Contrary to some discussions online, the Court does recognize the proposition that the testimony of victims of sexual assault is not always consistent.
This was most recently elucidated in the Court’s decision in Ariffan where it held that:-
- The Court of Appeal accepted that a victim of sexual assault, especially a youthful one assaulted in a familial context, may not report the offence in a timely manner as there were empirically-supported psychological reasons for delayed reporting, including feelings of shame and fear: at . The fact that there was a delay in reporting by a complainant was not, on its own, reason to disbelieve the complainant and his or her allegations against an accused person; and
- The Court of Appeal also accepted the expert evidence that a victim of sexual assault cannot always be expected to provide a completely similar and full account every time he or she discloses the offence to another person.
The Court in Wee was alive to the fact that victims of sexual assault behave differently. It held at  that it is “well-established that there is no prescribed way in which victims of sexual assault are expected to act.” It cited with approval the following proposition:-
… People react in different ways to sexual abuse and may compartmentalise or rationalise their reactions. A calm, undisturbed disposition may generally incline the court to conclude that no wrong was committed, but it is not necessary for a complainant to be distraught for her to be believed
Although there will always be room for improvement in the Court process for victims of sexual assault, one can be assured that the Court does have a special standard in relation to the testimony of victims of sexual assault. In any case, here there was an objective medical evidence that directly contradicted the complainant’s testimony.
The core principles of criminal law
The trauma that victims of sexual assault may undergo in the process of testifying is undeniable. However, it is something that is also of fundamental importance to the two core principles of criminal law.
First, to secure a conviction, the Prosecution must first prove all elements of an offence beyond a reasonable doubt. This is not a low threshold as the deprivation of life and liberty requires strong justification.
Therefore, if the Prosecution intends to secure a conviction on a charge of digital penetration, it needs to establish that the accused had performed the act intentionally without consent or justification. It is only after the Court is satisfied that the Prosecution has proven all the elements of an offence beyond a reasonable doubt that it can convict.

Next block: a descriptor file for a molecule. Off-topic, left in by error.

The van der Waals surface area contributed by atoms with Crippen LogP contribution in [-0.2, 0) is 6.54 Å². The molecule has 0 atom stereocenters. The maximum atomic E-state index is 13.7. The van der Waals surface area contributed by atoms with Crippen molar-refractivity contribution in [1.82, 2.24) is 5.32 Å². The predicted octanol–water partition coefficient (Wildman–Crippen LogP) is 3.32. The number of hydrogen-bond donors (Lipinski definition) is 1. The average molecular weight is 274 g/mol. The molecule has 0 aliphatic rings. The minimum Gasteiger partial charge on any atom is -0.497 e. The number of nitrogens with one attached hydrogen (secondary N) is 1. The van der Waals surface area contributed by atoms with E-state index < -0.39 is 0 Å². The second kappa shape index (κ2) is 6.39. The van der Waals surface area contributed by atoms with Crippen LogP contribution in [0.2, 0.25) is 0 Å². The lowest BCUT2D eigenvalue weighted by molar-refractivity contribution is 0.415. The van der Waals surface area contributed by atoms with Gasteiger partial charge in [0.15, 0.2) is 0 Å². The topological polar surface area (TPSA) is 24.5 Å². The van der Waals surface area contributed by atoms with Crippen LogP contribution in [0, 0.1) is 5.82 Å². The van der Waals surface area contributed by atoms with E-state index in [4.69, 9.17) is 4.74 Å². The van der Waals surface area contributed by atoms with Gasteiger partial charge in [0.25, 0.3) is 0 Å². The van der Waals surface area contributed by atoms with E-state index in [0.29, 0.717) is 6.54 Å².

In relation to the charge of rape, the Prosecution not only failed to prove Dr Wee’s guilt, but Dr Wee had proved his innocence. After acquitting him of rape, the High Court simply substituted the rape charge with a charge of digital penetration and convicted him of the same.
The Court of Appeal acquitted Dr Wee of the charge of digital penetration as it was simply irreconcilable with the Prosecution’s case theory and evidence. Throughout the trial, the complainant categorically denied the possibility that Dr Wee penetrated her vagina using a finger. Further, as Dr Wee was only charged for rape and digital penetration, he had no opportunity to justify his actions. Therefore, as the Prosecution’s evidence was incompatible with the charge of digital penetration, the Court of Appeal acquitted Dr Wee of the same.
The second core tenant or criminal law is the concept that an accused is presumed to be innocent until he is proven guilty. This presumption of innocence also allows the accused to test the truth and veracity of the assertions leveled against him/her by complainants. In other words, the accused person will have the right to cross-examine the complainant and to test the truth of their allegations.
This process can be undeniably traumatic, but the Courts will exercise judiciousness and have not hesitated to take harsh disciplinary action against counsel who cross-examine victims of sexual assault in a manner that is undignified.
This is important as the reverse of the situation would mean that the testimony of complainants will always be presumed to be true. Such an approach is undesirable and incompatible with the fundamentals upon which our criminal justice system is built upon.
Every offender must have the right to a fair trial, it is a sad day for justice when the accused are denied their right to a fair trial. Such a scenario flies in the face of the rule of law.
By that same vein, attacks against defence counsel who help defend offenders to ensure they have a right to a fair trial have no place in a civilised society. Justice is also not served when people are deprived of their life and liberty without due process and a fair trial.
The Correct Decision?
At the heart of this case lie two simple truths. The first is that the testimony of the victim is contradicted by objective medical evidence. The second was that the Prosecution failed to prove its case beyond a reasonable doubt.
The fact that the Prosecution failed to disclose evidence that may have led to a man being wrongfully incarcerated for no less than a decade is something that cannot be understated,
For the past 5 years, Dr Wee has had his medical license suspended following his conviction and has had his reputation dragged through the mud. This decision is one that sets the record straight.